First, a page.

is said the devil wears his. They susAmong the churches which escaped the pect a person of causing drought, and great fire of 1827, the most remarkable another of producing rain. A physician is the Church of the Tresphetitili, or Three was one day gathering herbs upon the Saints; consecrated in 1622 to Saint mountain-side ; some travelers upon the Basil, Saint John Chrysostom, and Saint road were able to distinguish a form Gregory. It is constructed of large stones, moving among the trees, and took it into its exterior is covered with beautifully their heads that they had discovered a executed arabesques in relief, and it is wolf, of which vague reports had been crowned with towers of light and grace circulating among the inhabitants. They ful forms. The interior walls are orna started in pursuit, but what was their mented with frescoes; its three naves are surprise upon near approach to find that illuminated by magnificent silver lamps the animal arose and looked at them with constantly burning day and night, for the a human face. Nothing but a sorcerer high and narrow arched windows only could thus change its form, and the poor admit a pale and mysterious light. It is physician, as he descended from his scientific elevation, found himself sustain- fully equaling Swiss scenery in variety ing a new character in the eyes of his and beauty. The olive and orange are frightened pursuers. Fortunately a pass- the only European trees which do not ing vehicle relieved him from his dilemma. thrive in Moldo-Wallachia. The vine is I was told that some Wallachian peasants, cultivated to some extent; grain is also believing that some sorcerers were among very abundant. them, placed in the church one evening as The mountains are covered with magmany pots of milk as there were cows in nificent forest trees, which are exported the village. The milk, which turned for ship-building. It is said likewise that during the night, was taken as a sure they inclose vast mineral treasures of gold, proof of the wicked influence of their silver, sulphur, and nitre, which might be owners. Frequently more cruel tests are important articles of commerce but for the tried for the discovery of the suspected, indolence of the inhabitants. The Turks and often the most absurd practices are used to call these provinces the Peru of used: the sorcerers of whom they are in their empire; but scarcely any of the so much dread, are interred like other mines have been worked except the salt mortals ; but if there is the slightest sus- ones, which are a government monopoly. picion of their reappearing in the form of An old Turkish proverb declared that a an animal, for this is firmly believed in by Persian boy and a Moldavian horse were these simple people, the grave is opened, the most perfect beings produced by naand its occupant is securely fastened in ture; but my observations have by no his quarters.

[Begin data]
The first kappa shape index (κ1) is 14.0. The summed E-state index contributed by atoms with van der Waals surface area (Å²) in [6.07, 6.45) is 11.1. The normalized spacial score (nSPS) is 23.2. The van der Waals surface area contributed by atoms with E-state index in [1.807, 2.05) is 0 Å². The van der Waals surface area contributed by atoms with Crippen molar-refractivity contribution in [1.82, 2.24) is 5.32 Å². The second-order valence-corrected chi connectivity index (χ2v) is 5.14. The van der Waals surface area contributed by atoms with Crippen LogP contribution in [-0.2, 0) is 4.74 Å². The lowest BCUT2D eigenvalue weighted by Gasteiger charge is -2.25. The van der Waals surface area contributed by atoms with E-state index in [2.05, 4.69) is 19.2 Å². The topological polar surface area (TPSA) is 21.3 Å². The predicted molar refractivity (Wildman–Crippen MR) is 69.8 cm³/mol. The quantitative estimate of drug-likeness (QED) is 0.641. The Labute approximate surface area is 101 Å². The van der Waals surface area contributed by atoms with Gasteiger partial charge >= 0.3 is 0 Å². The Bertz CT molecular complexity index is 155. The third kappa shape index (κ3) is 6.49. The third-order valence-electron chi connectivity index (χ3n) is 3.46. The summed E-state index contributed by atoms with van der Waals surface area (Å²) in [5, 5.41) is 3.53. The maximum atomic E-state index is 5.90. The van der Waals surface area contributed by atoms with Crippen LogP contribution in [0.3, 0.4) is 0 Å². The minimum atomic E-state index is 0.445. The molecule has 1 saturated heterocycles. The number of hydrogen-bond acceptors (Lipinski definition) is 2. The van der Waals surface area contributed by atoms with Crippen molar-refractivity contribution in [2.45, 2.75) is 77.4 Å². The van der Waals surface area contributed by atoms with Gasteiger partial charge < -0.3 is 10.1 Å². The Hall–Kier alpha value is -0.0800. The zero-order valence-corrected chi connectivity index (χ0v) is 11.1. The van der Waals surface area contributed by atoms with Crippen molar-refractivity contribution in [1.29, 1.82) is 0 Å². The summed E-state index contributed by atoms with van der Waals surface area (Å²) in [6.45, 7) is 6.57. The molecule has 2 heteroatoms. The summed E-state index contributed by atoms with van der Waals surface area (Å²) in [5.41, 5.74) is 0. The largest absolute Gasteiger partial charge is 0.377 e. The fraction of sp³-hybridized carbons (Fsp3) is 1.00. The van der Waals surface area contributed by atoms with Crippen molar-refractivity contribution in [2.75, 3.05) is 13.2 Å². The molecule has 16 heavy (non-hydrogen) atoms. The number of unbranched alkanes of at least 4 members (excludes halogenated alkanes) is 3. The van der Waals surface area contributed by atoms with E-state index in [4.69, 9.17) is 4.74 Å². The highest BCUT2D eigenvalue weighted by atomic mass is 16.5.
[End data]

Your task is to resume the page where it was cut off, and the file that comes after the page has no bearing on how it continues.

means been confirmatory of the latter Wallachia and Moldavia, which are part of this statement. The horses are very designated under the general name of degenerate ; but the animal kingdom is as Danubian Principalities, are perilously varied as the vegetable, and almost every situated between Turkey, Russia, and species known in Europe is found in this Austria ; if they succeed in establishing province. peaceful relations with one of these neigh-! There are only two seasons in Moldobors, they are sure to be interrupted by Wallachia : winter commences with Noone of the others. The land of Wallachia vember and terminates with April; the rises gradually from the plains of the ground is then covered with snow, and Danube, where it is about forty-five feet sleighs are the only vehicles in use; the above the level of the sea, to nearly eight remaining seven months belong to sumthousand feet, which is the height of the mer. The middle of the day is very most elevated peaks of the Carpathian warm at this season, but the mornings and Alps. This range crosses the country with evenings are so cool that a cloak is never four hundred and eighty-one separate peaks, / unwelcome. This sudden change of temeach bearing its proper name. The soil perature produces many fevers, which are is well-watered, and so fruitful that scarce- almost unknown in the dry cold weather ly any cultivation is necessary. Flowers of winter. are everywhere in abundance: even the 1 In the population of Wallachia, where dusty roadsides are bordered with these the fusion of races is almost complete, fragrant ornaments : some of them have | the Saxon can only be distinguished by received most poetical names from the his light hair from his Flemish neighbor ; simple-hearted inhabitants. A modest but in Moldavia, the aboriginal race is little blossom which grows in shade and easily recognized by its language, manobscurity is called "little tears ;” and a ners, and frequently even by its costume. magnificent flower, resembling a candel- The Russian is short, stout, blond, and abra, is known as “ The Light of the with little regularity of feature; those Lord.” Nothing can exceed the beauty called Hungarians have round faces, black of the “prairies" in the verdure of spring hair, and large noses. They profess or the golden hues of autumn, diversified Catholicism, and their language is a jaras they are with an infinite variety of gon of rough sounds. The Lippovan, flowers and flowering shrubs, nut and (was it not formerly Philippovan ?) whose fruit trees, and orchards bending beneath name to me seems expressive of his distheir luxurious burdens of plums, apples, position in this respect, preserves his and apricots. The solitary valleys of the ancient love of horses, and is always mountains are lovely beyond description, | either a coachman or a jockey. He also